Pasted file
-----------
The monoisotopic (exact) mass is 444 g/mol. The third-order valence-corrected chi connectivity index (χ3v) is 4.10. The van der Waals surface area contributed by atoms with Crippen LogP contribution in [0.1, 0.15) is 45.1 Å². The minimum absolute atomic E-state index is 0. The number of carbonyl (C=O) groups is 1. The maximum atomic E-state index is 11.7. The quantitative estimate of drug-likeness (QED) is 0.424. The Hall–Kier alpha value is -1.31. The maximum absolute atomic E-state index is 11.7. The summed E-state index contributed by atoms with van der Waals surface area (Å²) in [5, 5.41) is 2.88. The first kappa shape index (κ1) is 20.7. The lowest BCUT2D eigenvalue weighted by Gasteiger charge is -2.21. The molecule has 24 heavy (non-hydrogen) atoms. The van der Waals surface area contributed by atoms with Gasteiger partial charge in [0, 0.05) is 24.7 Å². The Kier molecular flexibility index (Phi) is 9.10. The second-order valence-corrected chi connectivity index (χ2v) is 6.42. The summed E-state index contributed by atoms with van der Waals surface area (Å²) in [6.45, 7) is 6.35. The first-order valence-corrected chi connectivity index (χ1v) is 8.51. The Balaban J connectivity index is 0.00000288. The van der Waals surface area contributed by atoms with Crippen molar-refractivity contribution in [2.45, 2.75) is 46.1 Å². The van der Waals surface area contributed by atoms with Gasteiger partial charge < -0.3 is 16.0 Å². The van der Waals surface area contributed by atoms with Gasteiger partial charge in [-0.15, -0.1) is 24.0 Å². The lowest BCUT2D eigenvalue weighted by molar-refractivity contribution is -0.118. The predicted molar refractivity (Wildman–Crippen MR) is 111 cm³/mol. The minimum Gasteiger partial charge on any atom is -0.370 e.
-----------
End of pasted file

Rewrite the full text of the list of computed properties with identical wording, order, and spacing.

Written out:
The monoisotopic (exact) mass is 444 g/mol. The third-order valence-corrected chi connectivity index (χ3v) is 4.10. The van der Waals surface area contributed by atoms with Crippen LogP contribution in [0.1, 0.15) is 45.1 Å². The minimum absolute atomic E-state index is 0. The number of carbonyl (C=O) groups is 1. The maximum atomic E-state index is 11.7. The quantitative estimate of drug-likeness (QED) is 0.424. The Hall–Kier alpha value is -1.31. The maximum absolute atomic E-state index is 11.7. The summed E-state index contributed by atoms with van der Waals surface area (Å²) in [5, 5.41) is 2.88. The first kappa shape index (κ1) is 20.7. The lowest BCUT2D eigenvalue weighted by Gasteiger charge is -2.21. The molecule has 24 heavy (non-hydrogen) atoms. The van der Waals surface area contributed by atoms with Gasteiger partial charge in [0, 0.05) is 24.7 Å². The Kier molecular flexibility index (Phi) is 9.10. The second-order valence-corrected chi connectivity index (χ2v) is 6.42. The summed E-state index contributed by atoms with van der Waals surface area (Å²) in [6.45, 7) is 6.35. The first-order valence-corrected chi connectivity index (χ1v) is 8.51. The Balaban J connectivity index is 0.00000288. The van der Waals surface area contributed by atoms with Crippen molar-refractivity contribution in [2.45, 2.75) is 46.1 Å². The van der Waals surface area contributed by atoms with Gasteiger partial charge < -0.3 is 16.0 Å². The van der Waals surface area contributed by atoms with Gasteiger partial charge in [-0.15, -0.1) is 24.0 Å². The lowest BCUT2D eigenvalue weighted by molar-refractivity contribution is -0.118. The predicted molar refractivity (Wildman–Crippen MR) is 111 cm³/mol. The minimum Gasteiger partial charge on any atom is -0.370 e.